The decision by Boris Johnson to block a vote of no confidence shows he is ending his political career as he conducted it: rule-breaking, undemocratic and opposed to all accountability. Of course the Tories backed his decision.
The signal the Labour Party was trying to send remains. There cannot be any confidence in a government that has done such damage to our country since it was elected in just December 2019. Similarly, in a reversal of the New Labour theme song, there is confidence that things can only get worse under any of the possible successors to Boris Johnson.
Equally clear is the signal that Labour is the alternative, that we stand ready, that we can win the next general election. On all current polling we are likely to win. This is the very good reason that it is extremely unlikely there will be a snap election called by the eventual victor in the Tory party race, and why the vote of no confidence was blocked. It has nothing to do with stability or constitutional propriety. It has everything to do with electoral calculation and the risk of a Tory drubbing.
The scale of the damage to this country is truly colossal. Supporters of Boris Johnson’s policies try to claim that every negative development was outside of his government’s control, whether that was the outbreak of the pandemic, the global surge in prices, the cost of living crisis or the dire state of public services.
It is true many of these were global events, with global causes. But there was no need for this country to have among the worst outcomes on almost every front. We have a far higher per capita Covid death toll even than the European Union (whose own policies were generally characterised by mismanagement and incompetence). We have the highest inflation rate in the G7. We have the worst GDP growth outlook in the G20, apart from Russia. We now have “winter in the NHS” in midsummer, and the government plan for energy and water shortages is for households to consume less. Truly world-beating.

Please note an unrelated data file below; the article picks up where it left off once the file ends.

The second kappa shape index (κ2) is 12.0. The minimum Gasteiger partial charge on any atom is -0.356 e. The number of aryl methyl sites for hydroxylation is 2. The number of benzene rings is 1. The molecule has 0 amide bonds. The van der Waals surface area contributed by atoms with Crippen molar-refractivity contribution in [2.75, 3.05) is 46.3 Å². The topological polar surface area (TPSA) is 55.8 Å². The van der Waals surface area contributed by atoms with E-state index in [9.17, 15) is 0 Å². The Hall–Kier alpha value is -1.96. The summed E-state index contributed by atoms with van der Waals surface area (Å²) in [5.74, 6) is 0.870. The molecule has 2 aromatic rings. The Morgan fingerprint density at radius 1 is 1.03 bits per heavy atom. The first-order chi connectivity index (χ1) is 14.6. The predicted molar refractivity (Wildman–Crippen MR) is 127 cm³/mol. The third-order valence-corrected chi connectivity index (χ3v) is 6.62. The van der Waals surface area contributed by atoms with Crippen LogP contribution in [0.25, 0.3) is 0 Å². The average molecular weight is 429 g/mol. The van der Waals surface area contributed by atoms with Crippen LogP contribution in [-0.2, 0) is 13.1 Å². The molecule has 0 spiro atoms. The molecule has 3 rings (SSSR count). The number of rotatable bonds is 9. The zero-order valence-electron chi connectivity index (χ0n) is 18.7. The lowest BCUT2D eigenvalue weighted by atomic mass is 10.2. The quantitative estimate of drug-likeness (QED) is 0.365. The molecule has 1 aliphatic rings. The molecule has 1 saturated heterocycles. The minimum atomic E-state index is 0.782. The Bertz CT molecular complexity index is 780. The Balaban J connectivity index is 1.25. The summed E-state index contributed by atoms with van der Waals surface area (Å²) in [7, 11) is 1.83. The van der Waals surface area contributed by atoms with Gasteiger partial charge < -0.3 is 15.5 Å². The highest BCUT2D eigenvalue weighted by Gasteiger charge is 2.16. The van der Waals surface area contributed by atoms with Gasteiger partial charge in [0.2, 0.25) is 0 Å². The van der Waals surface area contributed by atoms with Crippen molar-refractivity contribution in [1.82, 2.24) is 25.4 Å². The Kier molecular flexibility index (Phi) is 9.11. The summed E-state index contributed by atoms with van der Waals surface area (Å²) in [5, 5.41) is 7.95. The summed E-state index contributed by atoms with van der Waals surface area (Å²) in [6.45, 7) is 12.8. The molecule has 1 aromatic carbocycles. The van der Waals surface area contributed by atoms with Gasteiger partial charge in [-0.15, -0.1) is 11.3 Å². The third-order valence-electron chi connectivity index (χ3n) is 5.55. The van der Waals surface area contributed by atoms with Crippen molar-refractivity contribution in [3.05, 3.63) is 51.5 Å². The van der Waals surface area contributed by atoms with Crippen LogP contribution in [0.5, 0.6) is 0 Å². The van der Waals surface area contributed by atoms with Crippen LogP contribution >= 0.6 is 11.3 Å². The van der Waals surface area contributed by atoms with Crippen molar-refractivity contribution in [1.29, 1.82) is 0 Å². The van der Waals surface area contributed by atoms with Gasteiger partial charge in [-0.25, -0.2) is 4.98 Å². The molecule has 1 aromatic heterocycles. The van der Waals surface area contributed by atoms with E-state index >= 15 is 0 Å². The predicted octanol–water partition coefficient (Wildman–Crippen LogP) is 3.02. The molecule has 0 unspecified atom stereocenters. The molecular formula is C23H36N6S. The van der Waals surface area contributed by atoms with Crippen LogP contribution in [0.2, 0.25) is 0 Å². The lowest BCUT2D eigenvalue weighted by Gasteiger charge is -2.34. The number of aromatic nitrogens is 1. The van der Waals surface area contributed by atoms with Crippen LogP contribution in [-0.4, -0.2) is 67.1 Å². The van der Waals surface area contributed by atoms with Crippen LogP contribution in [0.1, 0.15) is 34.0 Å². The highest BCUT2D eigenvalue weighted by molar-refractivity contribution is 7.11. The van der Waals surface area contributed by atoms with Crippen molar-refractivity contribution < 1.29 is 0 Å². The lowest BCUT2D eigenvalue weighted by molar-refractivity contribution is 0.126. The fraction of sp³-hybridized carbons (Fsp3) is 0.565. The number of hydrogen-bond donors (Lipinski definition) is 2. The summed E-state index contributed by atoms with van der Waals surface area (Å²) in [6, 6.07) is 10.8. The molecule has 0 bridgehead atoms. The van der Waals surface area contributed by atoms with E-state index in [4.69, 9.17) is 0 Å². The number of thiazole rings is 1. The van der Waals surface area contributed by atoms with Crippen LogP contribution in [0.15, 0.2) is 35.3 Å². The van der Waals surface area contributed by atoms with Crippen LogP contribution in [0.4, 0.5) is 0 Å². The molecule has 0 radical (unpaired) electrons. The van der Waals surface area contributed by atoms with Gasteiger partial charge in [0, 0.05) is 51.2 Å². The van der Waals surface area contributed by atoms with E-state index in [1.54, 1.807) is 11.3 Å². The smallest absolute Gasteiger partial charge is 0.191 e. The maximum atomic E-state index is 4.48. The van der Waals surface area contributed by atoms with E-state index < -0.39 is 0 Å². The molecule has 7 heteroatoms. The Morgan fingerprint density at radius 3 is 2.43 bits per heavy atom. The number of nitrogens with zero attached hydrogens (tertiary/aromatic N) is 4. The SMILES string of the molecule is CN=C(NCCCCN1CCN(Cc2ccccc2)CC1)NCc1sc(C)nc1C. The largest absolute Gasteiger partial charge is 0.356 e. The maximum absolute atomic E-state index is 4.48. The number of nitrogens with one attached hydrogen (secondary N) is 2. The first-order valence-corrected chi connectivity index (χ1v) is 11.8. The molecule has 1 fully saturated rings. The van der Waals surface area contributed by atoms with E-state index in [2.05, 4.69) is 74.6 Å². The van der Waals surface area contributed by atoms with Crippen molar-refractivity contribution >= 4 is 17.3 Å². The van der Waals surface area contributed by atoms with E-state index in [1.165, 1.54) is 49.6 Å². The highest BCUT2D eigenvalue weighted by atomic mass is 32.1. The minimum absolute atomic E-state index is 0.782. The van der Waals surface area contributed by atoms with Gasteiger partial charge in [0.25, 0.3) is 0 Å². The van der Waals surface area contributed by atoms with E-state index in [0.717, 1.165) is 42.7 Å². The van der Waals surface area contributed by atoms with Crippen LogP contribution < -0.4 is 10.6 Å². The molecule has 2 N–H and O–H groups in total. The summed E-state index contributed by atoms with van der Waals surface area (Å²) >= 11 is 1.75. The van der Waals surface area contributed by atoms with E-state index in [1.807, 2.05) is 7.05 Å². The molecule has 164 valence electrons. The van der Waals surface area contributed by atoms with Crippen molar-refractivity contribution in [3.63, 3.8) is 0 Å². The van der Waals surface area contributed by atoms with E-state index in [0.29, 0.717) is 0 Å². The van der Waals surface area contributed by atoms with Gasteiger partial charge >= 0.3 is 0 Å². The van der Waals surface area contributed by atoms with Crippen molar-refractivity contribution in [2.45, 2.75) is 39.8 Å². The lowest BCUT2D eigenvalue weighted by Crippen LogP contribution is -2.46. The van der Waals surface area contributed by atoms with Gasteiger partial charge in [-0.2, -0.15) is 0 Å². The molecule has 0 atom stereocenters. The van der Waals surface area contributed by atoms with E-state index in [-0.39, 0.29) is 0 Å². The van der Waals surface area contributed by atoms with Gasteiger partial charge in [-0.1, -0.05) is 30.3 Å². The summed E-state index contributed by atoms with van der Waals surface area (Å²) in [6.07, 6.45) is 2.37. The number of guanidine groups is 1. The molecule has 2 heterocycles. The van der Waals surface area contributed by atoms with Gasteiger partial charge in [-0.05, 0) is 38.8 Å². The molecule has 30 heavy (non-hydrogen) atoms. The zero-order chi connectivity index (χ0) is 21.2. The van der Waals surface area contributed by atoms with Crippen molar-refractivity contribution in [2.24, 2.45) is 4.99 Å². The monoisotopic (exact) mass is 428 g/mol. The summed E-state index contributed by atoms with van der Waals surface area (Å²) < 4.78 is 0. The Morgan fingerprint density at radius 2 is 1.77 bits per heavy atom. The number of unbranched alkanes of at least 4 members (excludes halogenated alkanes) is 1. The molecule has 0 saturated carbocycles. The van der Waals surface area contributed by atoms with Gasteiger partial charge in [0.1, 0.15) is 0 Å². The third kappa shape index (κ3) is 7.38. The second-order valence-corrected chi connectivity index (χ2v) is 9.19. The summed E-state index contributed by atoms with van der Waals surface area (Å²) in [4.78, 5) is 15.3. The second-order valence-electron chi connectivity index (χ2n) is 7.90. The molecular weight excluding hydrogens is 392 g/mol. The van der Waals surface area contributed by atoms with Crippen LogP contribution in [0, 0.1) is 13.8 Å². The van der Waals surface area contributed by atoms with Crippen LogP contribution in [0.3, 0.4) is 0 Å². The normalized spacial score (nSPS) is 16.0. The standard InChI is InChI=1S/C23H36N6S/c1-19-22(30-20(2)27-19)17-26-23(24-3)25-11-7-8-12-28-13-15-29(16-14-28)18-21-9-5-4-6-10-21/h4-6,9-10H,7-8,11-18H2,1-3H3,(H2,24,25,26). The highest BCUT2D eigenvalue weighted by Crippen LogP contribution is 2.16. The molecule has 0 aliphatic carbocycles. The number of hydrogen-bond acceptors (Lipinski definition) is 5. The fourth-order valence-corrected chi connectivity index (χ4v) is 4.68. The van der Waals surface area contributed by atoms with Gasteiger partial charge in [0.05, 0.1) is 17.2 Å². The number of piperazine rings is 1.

One of the remarkable features of the brief Johnson administration is how, like his mentor Trump, he managed to remould the Tory party in his own dreadful image. As a result, there have been almost no dissenting voices in the Tory party on any substantive policy issues. The reason he had to go, as far as the parliamentary Conservative Party is concerned, is that allegations of sleaze and lying threatened to bring the whole party down with him.
Lying has become a stock in trade. Recent poverty data shows that the only “levelling up” that’s occurred is that the north east now surpasses London in terms of child poverty. Building back better has become reopening coal fields. Brexit is so far from done it has become a cause for government law-breaking in trying to rip up the Northern Ireland protocol. This is an attempt to impose on Ireland the same disastrous economic impact that the hard Brexiteers imposed on this country, risking a trade war and the Good Friday Agreement in the process.
None of the Tory candidates have uttered a word of criticism of any of these policies. They all support the Rwanda deportation policy, just as they all supported draconian legislation curbing the right to protest, or to offer legal immunity to police officers and service personnel.
I remember when Rishi Sunak produced his Spring Statement just four months ago, which raised taxes and national insurance and cut pensions, benefits and public sector pay just as the cost of living crisis was getting into full swing. He was cheered to the rafters by all the Tories. That he is now castigated for being a “socialist” shows just how extreme his party has become.
So, despite their undemocratic manoeuvres, there can be no confidence in any of the contenders for the Tory leadership. It will be more of the same, or worse. We need a change of government.
This article first appeared on the Independent website on the 14th July 2022.